Carefully extract the broken half still in the unit, using either one side of some needle-nose pliers or a small flathead screwdriver. Wedge it in gently, and unscrew it from the system. Screw in the new one by hand.

If some tubing is connected to the broken half of the old fitting: Remove the blue clip. Using your fingernail, press the collet against the fitting (what’s left of it) to extract the red tubing.

On the new fitting is a small blue clip. Remove the clip, insert the tubing into the collet firmly. Tug slightly to seat it, and replace the blue retaining clip.

If the collet (the small plastic insert) was cracked or broken during shipping, you can use this spare part. The blue retaining clip may come in handy as well.

 


DO NOT USE THE FIRST 3 TO 5 GALLONS OF WATER THAT THE SYSTEM MAKES. THIS WATER CONTAINS FOOD GRADE PRESERVATIVES THAT ARE BEING FLUSHED FROM THE SYSTEM.

WHENEVER REPLACING FILTERS, ALWAYS FLUSH THE FIRST FEW GALLONS BEFORE USING. OPEN THE RO BALL VALVE (BEFORE THE DI SECTION) TO AVOID WASTING THE DI RESIN.


What happens next? The unit will fill up with water. When you make RO or RO/DI water, for every gallon you make, you’ll waste 3 gallons of water. This 3:1 ratio is normal, assuming you have average TDS, tepid water temperature and good water pressure. The pressure gauge will begin to rise, the booster pump will turn on and the gauge will move to 90-110 PSI.

If the DI chamber doesn’t fill up to the top with water...(Note: A brand new DI cartridge may take as long as 14 days to stay full all the time. This is normal, and is working properly.) This may occur when making vast amounts of water at once, or when the water supply is very cold during the winter months. Once you close the ball valve, the DI unit will fill to the top, and at that point the system will be off (hissing stops).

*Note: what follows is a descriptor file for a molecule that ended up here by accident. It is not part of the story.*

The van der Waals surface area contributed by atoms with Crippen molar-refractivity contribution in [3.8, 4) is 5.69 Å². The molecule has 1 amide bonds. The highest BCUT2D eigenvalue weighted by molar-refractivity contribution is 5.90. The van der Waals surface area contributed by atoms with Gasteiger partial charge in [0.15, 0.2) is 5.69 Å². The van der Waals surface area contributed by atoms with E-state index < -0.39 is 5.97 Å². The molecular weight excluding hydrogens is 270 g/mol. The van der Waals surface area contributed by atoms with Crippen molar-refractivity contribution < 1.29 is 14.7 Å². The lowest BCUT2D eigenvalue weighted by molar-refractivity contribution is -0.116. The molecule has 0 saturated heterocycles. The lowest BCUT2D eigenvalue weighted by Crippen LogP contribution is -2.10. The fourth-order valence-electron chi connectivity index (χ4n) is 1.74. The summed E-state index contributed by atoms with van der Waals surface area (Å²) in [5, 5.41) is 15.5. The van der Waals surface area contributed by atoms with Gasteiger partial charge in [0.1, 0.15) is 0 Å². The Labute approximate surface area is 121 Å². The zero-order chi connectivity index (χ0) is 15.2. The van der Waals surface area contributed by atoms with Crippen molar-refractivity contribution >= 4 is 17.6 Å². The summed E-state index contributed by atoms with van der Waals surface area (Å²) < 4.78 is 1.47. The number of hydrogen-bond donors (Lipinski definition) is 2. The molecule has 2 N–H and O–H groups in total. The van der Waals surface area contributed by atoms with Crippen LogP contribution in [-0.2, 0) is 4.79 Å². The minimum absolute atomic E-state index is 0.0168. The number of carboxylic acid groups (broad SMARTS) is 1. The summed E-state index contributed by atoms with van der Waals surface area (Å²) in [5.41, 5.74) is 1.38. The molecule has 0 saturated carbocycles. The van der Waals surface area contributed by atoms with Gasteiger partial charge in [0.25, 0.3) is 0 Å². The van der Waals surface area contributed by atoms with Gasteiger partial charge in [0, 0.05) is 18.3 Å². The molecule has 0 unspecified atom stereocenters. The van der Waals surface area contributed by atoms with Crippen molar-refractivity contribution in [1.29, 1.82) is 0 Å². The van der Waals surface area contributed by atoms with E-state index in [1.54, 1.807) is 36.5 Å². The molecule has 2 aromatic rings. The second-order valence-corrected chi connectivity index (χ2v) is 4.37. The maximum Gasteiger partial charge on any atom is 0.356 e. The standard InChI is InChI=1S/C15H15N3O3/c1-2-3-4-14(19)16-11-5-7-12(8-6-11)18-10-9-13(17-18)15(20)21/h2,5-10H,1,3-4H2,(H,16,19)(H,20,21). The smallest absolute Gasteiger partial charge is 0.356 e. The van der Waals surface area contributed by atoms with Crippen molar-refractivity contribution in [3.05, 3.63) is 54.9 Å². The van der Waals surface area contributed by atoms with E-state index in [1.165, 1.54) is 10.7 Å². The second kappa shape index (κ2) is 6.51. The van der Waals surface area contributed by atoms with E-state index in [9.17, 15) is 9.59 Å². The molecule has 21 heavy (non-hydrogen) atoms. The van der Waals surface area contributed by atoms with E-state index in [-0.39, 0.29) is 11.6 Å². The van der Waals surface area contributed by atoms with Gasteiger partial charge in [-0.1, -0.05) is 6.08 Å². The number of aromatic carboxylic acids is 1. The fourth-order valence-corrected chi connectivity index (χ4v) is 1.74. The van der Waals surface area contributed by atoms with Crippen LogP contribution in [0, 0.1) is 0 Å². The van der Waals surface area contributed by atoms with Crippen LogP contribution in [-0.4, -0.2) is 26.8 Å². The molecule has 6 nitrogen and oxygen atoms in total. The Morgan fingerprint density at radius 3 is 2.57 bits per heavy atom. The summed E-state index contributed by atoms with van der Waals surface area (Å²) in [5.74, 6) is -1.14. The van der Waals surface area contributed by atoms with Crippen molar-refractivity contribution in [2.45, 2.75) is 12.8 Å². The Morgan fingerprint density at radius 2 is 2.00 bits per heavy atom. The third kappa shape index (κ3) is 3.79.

You can expect to make approximately 6.25 gallons of RO/DI water per hour, when optimum conditions exist. (150 gallons per day, divided by 24 hours). In the colder months where I live, it takes 65 minutes for it to make 5 gallons; in the summer months it takes 40 minutes to make the same amount. (Water quality varies from county to county, and state to state.)

When you close the ball valve, there will be a short delay before you hear the unit go silent. This can take about 15 seconds (or longer) before it shuts off. If it never goes silent, the ASOV (auto shut off valve) or possibly the check valve may need to be replaced. Water is going down the drain. Refer to this page to troubleshoot this situation. Contact me so I can get you replacement parts.